This sample shows you how to use <c:set> to set properties for compound beans, which are beans that contain references to other beans. In order to illustrate that approach, we'll create a compound bean Name which will be refered as a property of the other component Person. The name bean is a compound bean because it contains references to strings.

On initialization of person we set its name property to a bean object we create earlier. We use <c:set> action with EL expressions to modify the first and the last names directly from a person reference:

A bean to be used as a property:

package test;

public class Name {

  private String _first, _last;
  
  public void setFirst(String first) { _first = first; }
  public String getFirst() { return _first; }

  public void setLast(String last) { _last = last; }
  public String getLast() { return _last; }
}

A bean containing compound property:

package test;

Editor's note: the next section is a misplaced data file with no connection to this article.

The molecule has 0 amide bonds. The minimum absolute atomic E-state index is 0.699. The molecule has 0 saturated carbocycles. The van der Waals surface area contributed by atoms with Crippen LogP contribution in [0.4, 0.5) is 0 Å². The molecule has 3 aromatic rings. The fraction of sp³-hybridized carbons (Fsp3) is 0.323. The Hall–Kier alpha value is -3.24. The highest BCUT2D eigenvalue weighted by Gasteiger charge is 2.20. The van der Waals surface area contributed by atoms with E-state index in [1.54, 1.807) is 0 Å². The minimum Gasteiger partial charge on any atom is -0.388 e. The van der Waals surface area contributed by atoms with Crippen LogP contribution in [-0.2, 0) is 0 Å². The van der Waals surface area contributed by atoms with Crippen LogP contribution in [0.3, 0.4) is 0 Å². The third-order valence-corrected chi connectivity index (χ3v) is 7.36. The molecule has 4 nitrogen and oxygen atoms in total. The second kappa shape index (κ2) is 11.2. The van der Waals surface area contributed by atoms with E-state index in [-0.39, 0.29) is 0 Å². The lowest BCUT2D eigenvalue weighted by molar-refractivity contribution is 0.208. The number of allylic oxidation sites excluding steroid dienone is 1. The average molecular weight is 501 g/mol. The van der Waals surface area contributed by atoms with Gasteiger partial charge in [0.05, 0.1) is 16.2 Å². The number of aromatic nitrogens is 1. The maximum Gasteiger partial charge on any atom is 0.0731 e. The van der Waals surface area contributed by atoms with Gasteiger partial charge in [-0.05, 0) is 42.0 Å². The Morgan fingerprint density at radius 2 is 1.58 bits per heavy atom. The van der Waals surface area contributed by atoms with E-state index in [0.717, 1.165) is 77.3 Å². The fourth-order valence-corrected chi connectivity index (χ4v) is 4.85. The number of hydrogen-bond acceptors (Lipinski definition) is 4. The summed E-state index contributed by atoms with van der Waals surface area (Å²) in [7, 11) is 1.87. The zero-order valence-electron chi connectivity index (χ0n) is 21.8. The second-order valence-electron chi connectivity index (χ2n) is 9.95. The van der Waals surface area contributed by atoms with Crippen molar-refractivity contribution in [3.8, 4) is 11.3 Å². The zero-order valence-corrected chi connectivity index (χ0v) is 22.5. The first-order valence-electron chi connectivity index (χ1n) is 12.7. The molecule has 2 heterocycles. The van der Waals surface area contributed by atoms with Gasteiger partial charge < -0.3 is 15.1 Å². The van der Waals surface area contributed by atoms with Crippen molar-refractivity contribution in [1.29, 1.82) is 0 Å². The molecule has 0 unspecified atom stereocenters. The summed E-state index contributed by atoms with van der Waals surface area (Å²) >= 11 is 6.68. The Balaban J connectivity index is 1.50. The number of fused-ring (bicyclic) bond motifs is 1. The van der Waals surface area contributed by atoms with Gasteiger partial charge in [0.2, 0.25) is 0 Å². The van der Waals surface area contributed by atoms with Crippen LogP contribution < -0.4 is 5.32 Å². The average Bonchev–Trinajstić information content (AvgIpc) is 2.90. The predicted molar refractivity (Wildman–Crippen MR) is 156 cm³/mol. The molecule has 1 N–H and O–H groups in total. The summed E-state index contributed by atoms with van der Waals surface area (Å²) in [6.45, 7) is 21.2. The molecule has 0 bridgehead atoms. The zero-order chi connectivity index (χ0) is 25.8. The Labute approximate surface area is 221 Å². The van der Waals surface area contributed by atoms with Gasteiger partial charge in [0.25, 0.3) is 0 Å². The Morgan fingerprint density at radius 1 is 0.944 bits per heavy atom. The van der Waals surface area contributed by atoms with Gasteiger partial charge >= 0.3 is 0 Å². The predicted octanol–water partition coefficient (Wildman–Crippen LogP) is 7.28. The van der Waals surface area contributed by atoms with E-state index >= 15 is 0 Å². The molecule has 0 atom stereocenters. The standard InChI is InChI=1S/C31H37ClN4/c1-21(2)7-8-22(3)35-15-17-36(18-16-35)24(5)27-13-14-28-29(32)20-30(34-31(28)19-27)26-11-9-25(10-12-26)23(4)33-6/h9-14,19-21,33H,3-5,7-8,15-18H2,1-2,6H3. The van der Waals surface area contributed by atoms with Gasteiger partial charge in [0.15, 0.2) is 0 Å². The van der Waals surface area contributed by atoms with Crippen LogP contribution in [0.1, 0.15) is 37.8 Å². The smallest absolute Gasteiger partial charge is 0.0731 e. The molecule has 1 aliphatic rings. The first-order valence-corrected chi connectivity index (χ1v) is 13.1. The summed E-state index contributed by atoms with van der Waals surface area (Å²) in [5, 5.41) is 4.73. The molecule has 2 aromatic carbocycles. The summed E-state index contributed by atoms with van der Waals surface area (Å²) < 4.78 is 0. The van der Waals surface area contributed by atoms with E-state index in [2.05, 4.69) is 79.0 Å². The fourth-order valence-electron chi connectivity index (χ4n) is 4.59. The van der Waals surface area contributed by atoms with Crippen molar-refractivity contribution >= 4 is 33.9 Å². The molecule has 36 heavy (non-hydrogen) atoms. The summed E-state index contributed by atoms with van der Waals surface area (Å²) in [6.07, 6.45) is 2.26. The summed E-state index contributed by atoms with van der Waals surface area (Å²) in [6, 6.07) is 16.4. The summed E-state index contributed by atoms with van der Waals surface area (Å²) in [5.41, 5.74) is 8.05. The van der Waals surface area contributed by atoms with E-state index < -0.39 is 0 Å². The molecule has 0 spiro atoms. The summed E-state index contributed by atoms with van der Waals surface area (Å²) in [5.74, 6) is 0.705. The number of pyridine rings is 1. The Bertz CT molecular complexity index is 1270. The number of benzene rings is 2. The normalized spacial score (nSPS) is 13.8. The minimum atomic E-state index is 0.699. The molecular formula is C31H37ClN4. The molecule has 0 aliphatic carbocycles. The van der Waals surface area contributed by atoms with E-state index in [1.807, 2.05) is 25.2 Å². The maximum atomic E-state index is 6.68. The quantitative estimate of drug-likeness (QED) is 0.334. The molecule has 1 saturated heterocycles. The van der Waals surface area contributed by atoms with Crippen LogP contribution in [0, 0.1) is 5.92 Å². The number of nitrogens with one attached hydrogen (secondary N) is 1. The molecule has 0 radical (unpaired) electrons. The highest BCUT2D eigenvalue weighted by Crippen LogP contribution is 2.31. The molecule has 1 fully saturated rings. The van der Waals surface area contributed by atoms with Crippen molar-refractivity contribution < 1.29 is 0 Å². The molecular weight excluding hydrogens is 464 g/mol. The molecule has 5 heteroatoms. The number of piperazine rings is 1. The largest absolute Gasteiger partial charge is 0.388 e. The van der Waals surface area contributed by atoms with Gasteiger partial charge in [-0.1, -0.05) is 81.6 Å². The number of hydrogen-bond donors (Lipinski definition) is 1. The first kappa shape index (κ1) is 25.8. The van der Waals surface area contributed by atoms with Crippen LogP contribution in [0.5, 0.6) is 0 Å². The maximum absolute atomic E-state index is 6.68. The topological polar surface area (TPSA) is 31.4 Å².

public class Person {

  private Name _name;
  private String _email;
  
  public void setName(Name name) { _name = name; }
  public Name getName() { return _name; }

  public void setEmail(String email) { _email = email; }
  public String getEmail() { return _email; }
}

Page setting compound properties:

<%@ taglib uri='http://java.sun.com/jstl/core' prefix='c' %>

<jsp:useBean id='name' class='test.Name'>
	<c:set target='${name}' property='first' value='John'/>
	<c:set target='${name}' property='last' value='Tate'/>
</jsp:useBean>

Bean initialization and property setting:

<jsp:useBean id='subscriber' class='test.Person'>
	<c:set target='${person}' property='name' value='${name}'/>
</jsp:useBean>


<html>
	...
	<c:out value='${person.name.first}'/>
	<c:out value='${person.name.last}'/>
	...
</html>